detection and on-device firewall (specifically if you are dealing with
- Device containerization in terms of only providing access to
corporate data from within secure containers installed on the mobile
device to provide data leakage prevention.
The considerations for a mobile strategy are always going to be relative to the challenges and opportunities you encounter within your enterprise. What is top priority for one is less so for another but the key is to make sure a consummate road map is constructed. IBM MobileFirst is ideally placed to help construct your strategy with a blend of services such as mobile infrastructure strategy and planning which can underpin the essence of your future mobile initiatives.
David Judge is a Technical Solutions Manager for Workplace and Mobile Enterprise Services and an IBM Redbooks Thought Leader. Follow David Judge on Twitter at @themobilejudge.
This blog post is contributed by Mohamed El-Refai, Executive Architect with GBS and the Chief Architect for China GDC.
With mobile enablement in the enterprise being a mandate and no
longer optional, the existing enterprise architecture practices we
developed for our complex enterprise solutions are being challenged.
In a typical enterprise architecture practice, the initial focus is
on the business strategy, and that usually drives the business process
transformation needs, which in sequence drive the IT strategy and the
required projects to support these business transformation needs.
But in the new mobile enablement paradigm, this changes. We now focus
mainly on how to make it easy for the user to access data instead of
focusing on business strategy. That is a major shift in the enterprise
architecture practices we have followed and enforced over the years.
It is very important for enterprises to notice this change early on
in their mobile enablement journey, as the current governance process
would dictate that every project maps to a business strategy and would
block any mobile enablement initiatives from progressing or would give
them a hard time.
The governance model you use needs to be adapted to mobile enablement
by validating the impact of productivity and measuring that against
specific business strategy initiatives, rather than trying to map the
proposed solution to the business strategy.
To phrase it in another way, the impact of mobile enablement initiatives needs to map back to the business strategy somehow.
But what if it doesn’t? Could it be that the enterprise doesn’t have a
complete business strategy, and some of these impacts resulting from
our new mobile enablement initiatives shed light on areas that the
enterprise should have considered in their business strategy?
We recommend that enterprises evaluate their mobile enablement
projects before they send them to the enterprise architecture governance
board, which might shut them down when they do not find a direct
mapping to the enterprise business strategy.
Mohamed El-Refai is an Executive Architect with GBS and the Chief Architect for China GDC and an IBM Redbooks Thought Leader. Follow Mohamed El-Refai on Twitter at @mohelrefai.
This blog post is contributed by Chris Pepin, Mobile Offering Manager and Evangelist.
According to the 2012 IBM Tech Trends study,
the top barrier to enterprise adoption of mobile devices (for example,
smartphones and tablets) is security. Specific concerns include device
loss and theft, data leakage and malware. While technology is important,
it’s only a piece of the puzzle. In this post, we’ll discuss the role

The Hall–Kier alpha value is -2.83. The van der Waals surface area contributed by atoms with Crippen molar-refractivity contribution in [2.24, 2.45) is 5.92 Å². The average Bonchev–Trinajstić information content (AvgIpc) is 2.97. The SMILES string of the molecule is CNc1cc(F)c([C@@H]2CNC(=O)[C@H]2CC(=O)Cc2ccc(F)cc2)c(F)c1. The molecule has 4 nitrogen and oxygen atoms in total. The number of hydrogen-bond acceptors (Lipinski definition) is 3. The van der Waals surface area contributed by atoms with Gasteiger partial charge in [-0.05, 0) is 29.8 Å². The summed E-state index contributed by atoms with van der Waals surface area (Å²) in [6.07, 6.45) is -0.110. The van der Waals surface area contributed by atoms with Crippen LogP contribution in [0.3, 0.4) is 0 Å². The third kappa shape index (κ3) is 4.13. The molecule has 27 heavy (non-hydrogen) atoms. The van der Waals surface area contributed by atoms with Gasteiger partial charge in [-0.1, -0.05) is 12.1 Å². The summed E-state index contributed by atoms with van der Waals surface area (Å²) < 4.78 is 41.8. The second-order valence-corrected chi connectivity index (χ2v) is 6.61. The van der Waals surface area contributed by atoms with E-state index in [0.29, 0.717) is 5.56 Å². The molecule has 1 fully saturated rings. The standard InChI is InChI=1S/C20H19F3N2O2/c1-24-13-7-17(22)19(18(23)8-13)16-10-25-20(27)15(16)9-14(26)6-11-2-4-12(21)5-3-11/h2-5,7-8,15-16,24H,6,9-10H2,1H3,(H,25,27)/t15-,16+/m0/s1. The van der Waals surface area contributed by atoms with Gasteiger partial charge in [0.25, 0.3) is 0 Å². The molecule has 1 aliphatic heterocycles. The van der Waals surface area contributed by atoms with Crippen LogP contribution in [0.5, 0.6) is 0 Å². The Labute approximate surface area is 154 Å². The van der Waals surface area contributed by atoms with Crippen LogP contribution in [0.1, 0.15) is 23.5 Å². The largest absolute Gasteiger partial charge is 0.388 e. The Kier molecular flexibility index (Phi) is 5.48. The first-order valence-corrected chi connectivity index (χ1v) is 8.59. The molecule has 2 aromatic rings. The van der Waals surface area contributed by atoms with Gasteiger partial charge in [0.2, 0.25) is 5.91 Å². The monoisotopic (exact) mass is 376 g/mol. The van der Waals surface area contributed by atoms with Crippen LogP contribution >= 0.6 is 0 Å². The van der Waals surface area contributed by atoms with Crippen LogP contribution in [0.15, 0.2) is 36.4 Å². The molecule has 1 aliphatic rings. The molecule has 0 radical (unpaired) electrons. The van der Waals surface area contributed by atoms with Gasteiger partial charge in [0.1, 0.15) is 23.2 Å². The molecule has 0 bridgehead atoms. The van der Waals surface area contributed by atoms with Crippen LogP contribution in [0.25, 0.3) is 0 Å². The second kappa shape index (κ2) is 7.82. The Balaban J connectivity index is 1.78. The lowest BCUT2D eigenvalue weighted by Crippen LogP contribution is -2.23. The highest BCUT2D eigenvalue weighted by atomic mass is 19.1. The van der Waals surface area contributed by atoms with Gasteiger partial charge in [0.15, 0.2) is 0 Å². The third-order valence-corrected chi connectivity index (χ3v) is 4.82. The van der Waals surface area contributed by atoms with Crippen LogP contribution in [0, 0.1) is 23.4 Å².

of strategy, policy, technology and education in addressing mobile security.
It starts with a strategy. What’s the business problem I’m trying to
solve with mobile? Who’s my audience? What types of devices will they be
using, and what device features will be used? How will users access my
application? What are my success criteria? Having clear and concise
answers to these questions will make it easier to apply corporate policy
in the next step.
Every enterprise needs a written mobile policy with the terms and
conditions clearly spelled out. This is particularly important for use
of mobile devices inside the company. If the company already has a
personal computer policy, this is a great starting point. Key questions
to be addressed in the policy include: What devices, operating systems
and apps are supported? Do I need a device passcode? Is there a
requirement for remote wipe of enterprise data in the event the device
is lost, stolen or the employee leaves the company? What applications
are allowed to be used? What are the data privacy requirements? What’s
the Bring Your Own Device (BYOD) policy? What’s the policy for employee
reimbursement for mobile expenses? You’ll want to include IT, human
resources, legal, procurement and reimbursement in the discussion.
Technology implements, monitors and enforces corporate policy.
Specific technologies includes endpoint management, encryption,
containerization, network access (for example, WiFi, VPN), anti-malware
and authentication—just to name a few. In addition, the mobile
application architecture (native, web, hybrid, virtual) and how it will
be developed, deployed and updated on users’ mobile devices is critical.
Security starts with the user and with building a culture of
security. Regularly educating employees on how to identify cybersecurity
threats, protect corporate and client data, safeguard devices and data,
and practice security incident reporting is critical.
In conclusion, I’ve provided a high-level overview of four aspects to
consider when approaching mobile security. In many ways, security
solutions on smartphones and tablets are immature but are continuing to
improve. While you may be tempted to hold off on embracing mobile until
the market matures, the risk of getting left behind or of facing a
security exposure is very real.
Chris Pepin is a Mobile Offering Manager and Evangelist and an IBM Redbooks Thought Leader. Follow Chris Pepin on Twitter at @chrispepin.